It’s not a rumor; President Obama did recently sign the National Defense Authorization Act (NDAA) of 2013. And while the Act provides funding for the US Military, it also contains what is arguably the most egregious broad language giving law enforcement and military the power to arrest, detain and imprison anyone without any rights to attorneys, speedy trial or family advocates.
I recently spoke with Tangerine Bolen – a co-plaintiff and founder of RevolutionTruth – in the lawsuit against this unconstitutional overreach of the United States Government.
On September 12, 2012 one of the largest victories for civil liberties and against government overreach in a decade was brought against the government. Judge Forrest granted a permanent injunction against Section 1021(b) (2). However, the government promptly filed an appeal, and then went further: they requested a stay of execution on the injunction from Judge Forrest, once again providing no evidence and failing to answer all of her questions and concerns, while again claiming that the detention powers of the Authorization for Use of Military Force (AUMF) of 2001, (The law that allows the president to detain those who were involved in the 9/11 attacks and/or are members of Al Qaeda or the Taliban) and the NDAA’s Section 1021(b) (2) powers are precisely the same.
According to the Stop NDAA website, “This is disingenuous. Section 1021(b) (2) provides sweeping powers of detention through incredibly vague and undefined terms that are missing in the AUMF.” Hold that thought!
“The government is completely contradicting itself. Judge Forrest made it clear that her ruling did not touch the AUMF. And in their request for an emergency stay, the government claimed 'irreparable harm' would be incurred if they do not have the powers of Section 1021(b) (2).”
What is Section 1021(b) (2)?
Section 1021(b) (2) defines a 'covered person' – one subject to detention – as 'a person who was a part of or substantially supported al-Qaeda, the Taliban, or “associated forces' that are engaged in hostilities against the United States or its coalition partners, including any person who has committed a belligerent act or has directly supported such hostilities in aid of such enemy forces.”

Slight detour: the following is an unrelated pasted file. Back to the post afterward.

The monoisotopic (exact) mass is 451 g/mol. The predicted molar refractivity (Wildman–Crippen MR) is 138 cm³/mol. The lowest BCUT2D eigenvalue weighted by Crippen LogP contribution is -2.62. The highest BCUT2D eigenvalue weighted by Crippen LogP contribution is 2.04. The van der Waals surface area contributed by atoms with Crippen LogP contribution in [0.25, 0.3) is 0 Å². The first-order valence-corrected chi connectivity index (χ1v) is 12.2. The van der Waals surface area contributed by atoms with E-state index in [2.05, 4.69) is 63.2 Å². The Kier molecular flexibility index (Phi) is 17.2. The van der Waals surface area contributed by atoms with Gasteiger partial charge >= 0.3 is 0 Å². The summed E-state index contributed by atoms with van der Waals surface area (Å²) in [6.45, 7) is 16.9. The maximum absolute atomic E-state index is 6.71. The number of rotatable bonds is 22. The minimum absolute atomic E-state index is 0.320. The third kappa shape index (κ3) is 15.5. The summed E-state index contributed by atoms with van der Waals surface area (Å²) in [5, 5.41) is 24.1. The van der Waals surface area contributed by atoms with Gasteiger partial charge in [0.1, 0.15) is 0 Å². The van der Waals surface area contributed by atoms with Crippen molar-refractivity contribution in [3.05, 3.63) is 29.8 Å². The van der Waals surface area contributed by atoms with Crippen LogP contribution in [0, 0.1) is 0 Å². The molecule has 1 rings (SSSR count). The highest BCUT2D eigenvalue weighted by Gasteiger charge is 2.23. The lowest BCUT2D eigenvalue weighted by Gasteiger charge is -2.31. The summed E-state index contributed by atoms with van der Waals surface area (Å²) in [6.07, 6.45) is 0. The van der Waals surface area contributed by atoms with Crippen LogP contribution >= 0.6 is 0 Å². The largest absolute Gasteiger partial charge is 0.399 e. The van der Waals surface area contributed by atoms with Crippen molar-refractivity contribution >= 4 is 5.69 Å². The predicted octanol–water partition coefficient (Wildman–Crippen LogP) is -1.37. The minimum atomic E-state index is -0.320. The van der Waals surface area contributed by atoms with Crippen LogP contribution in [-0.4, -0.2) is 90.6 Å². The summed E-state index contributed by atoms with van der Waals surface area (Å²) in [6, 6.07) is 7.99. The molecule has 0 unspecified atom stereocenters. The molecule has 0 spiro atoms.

The law, however, does not define the terms “substantially supported,” “directly supported” or “associated forces.” As it stands, the law violates the 1st, 4th, 5th, 6th and 8th Amendments of the US Constitution and most of the Bill of Rights.
So, why does the government claim 'irreparable harm' in its emergency stay? Well, according to Ms. Bolen and Mr. Hedges, the government either has - for the last decade – overreached and used the AUMF illegally or plans to use the new 1021(b) (2) section in the future. If the former is true, it then becomes critical for the government to keep section 1021 (b) (2) at all costs so as to hide any past illegal detainment – which is a slightly overlooked talking point in the Hedges vs. Obama case.
According to Ms. Bolen, [They tried to claim] “The authorization for military force has always allowed this incredibly broad idea of powers for indefinite detention, which is not the case; and which we've proven in court.” Snip, “Section 1021(b) (2) extends the definition to the kind of people to which it can be applied. Anyone, anywhere can be accused by our government of being a suspected terrorist and locked up in a Military Prison indefinitely. Due process has been permanently suspended in this nation and for all people everywhere.” More to Ms. Bolen’s statements, she pointed out that the court did call Section 1021(b) (2) “An attempt to retroactively legislate powers the government never had.”
Our Current State
At this point in time, the NDAA is back in place – thanks to Obama’s emergency injunction. You or anyone can be arrested for exercising your right to free speech without due process and hidden away without trial indefinitely – no attorney, civil court, family & friends MAY NOT advocate on your behalf and you’ll be stuck in a Military Prison to await a military tribunal…someday.
The original AUMF of 2001 – under the Bush administration – has been significantly altered and broadened. It extends the category of people and associated forces to which indefinite detention can be applied. And this category is woefully undefined. But I think it’s safe to say, “ Whistle-blowers”, “Dissidents, “The OWS Movement” and “Political Journalists” fall directly in the middle of the undefined void.
You may, at this point, be scratching your noggin as I am. What’s the agenda? And given the shear lack of transparency in our government, it’s anyone’s guess. But we do know Obama has appointed the same players – Geithner, Paulson, etc. – who were responsible for our economic downfall to key cabinet positions. And how this plays out in the near future is yet again, anyone’s guess because this battle for our Constitutional Rights isn't over yet.
The Appeals Court will reconvene again to hear Hedges vs. Obama this February 6th in the Southern District Court in Manhattan – the time will be announced on the StopNDAA.org website. Anyone interested in attending in support is encouraged to show up in NYC on the court day for the hearing. One last thing, lawsuits are expensive, donations are always welcome. There’s a spot on the front page of the website just for that.
Meanwhile, my thanks to Ms. Bolen and everyone associated with the case for their unwavering dedication regarding our Constitutional Rights. Stay safe, guys and gals.